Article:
A computer cluster is a set of loosely or tightly connected computers that work together so that, in many respects, they can be viewed as a single system. Unlike grid computers, computer clusters have each node set to perform the same task, controlled and scheduled by software.
parallel and distributed computing
Network multiple computing units together to achieve greater computational capabilities and load distribute processing power across multiple computing nodes.
BENEFITS OF CLUSTERING
Clustering Intelligence Servers provides the following benefits:
- Increased resource availability: If one Intelligence Server in a cluster fails, the other Intelligence Servers in the cluster can pick up the workload. This prevents the loss of valuable time and information if a server fails.
- Strategic resource usage: You can distribute projects across nodes in whatever configuration you prefer. This reduces overhead because not all machines need to be running all projects, and allows you to use your resources flexibly.
- Increased performance: Multiple machines provide greater processing power.
- Greater scalability: As your user base grows and report complexity increases, your resources can grow.
- Simplified management: Clustering simplifies the management of large or rapidly growing systems.
Failover support ensures that a business intelligence system remains available for use if an application or hardware failure occurs. Clustering provides failover support in two ways:
- Load redistribution: When a node fails, the work for which it is responsible is directed to another node or set of nodes.
- Request recovery: When a node fails, the system attempts to reconnect Micro Strategy Web users with queued or processing requests to another node. Users must log in again to be authenticated on the new node. The user is prompted to resubmit job requests.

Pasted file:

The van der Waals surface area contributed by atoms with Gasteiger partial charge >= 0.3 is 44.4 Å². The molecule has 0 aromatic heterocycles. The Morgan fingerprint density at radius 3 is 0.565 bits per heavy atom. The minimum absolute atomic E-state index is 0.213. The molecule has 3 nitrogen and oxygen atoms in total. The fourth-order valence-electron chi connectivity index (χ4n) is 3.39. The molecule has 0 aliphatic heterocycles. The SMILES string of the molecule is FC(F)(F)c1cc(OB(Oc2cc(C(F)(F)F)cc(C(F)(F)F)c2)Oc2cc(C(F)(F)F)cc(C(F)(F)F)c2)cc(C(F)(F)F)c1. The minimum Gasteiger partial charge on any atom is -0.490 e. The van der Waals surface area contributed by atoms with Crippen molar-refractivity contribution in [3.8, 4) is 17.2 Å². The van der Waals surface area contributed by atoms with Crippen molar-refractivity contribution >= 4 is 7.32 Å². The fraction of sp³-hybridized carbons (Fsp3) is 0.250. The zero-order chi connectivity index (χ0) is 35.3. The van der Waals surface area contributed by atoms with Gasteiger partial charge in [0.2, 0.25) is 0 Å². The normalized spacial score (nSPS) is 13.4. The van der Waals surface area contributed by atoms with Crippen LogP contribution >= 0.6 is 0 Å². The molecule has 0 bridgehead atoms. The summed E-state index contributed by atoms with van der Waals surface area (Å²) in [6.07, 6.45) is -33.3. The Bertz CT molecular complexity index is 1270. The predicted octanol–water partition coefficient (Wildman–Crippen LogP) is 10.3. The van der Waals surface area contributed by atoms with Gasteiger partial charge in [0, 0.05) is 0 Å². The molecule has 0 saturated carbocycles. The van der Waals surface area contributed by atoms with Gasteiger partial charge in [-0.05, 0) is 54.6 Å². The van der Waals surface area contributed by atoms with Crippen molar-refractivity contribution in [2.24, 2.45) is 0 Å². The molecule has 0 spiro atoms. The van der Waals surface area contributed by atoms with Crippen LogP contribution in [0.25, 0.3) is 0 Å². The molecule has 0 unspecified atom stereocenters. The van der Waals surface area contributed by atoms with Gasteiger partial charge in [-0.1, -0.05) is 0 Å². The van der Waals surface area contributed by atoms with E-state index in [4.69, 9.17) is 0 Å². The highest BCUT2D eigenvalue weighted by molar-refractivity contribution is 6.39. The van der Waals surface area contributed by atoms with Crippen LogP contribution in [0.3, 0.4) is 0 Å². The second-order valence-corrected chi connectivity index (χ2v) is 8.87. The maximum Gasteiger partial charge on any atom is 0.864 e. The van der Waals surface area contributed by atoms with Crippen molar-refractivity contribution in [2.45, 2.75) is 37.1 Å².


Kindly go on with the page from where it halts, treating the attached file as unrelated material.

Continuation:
Load is calculated as the number of user sessions connected to a node. The load balancers collect information on the number of user sessions each node is carrying. Using this information at the time a user logs in to a project, MicroStrategy Web connects them to the Intelligence Server node that is carrying the lightest session load. All requests by that user are routed to the node to which they are connected until the user disconnects from the MicroStrategy Web product.Load balancing is a strategy aimed at achieving even distribution of user sessions across Intelligence Servers, so that no single machine is overwhelmed. This strategy is especially valuable when it is difficult to predict the number of requests a server will receive. MicroStrategy achieves four-tier load balancing by incorporating load balancers into the MicroStrategy Web and Web products.
PROJECT DISTRIBUTION AND PROJECT FAILOVER
When you set up several server machines in a cluster, you can distribute projects across those clustered machines or nodes in any configuration, in both Windows and Linux environments. All servers in a cluster do not need to be running all projects. Each node in the cluster can host a different set of projects, which means only a subset of projects need to be loaded on a specific Intelligence Server machine. This feature provides you with flexibility in using your resources, and it provides better scalability and performance because of less overhead on each Intelligence Server machine.
Distributing projects across nodes also provides project failover support. For example, one server is hosting project A and another server is hosting projects B and C. If the first server fails, the other server can host all three projects to ensure project availability.
Project creation, duplication, and deletion in a three-tier, or server, connection are automatically broadcast to all nodes during runtime to ensure synchronization across the cluster.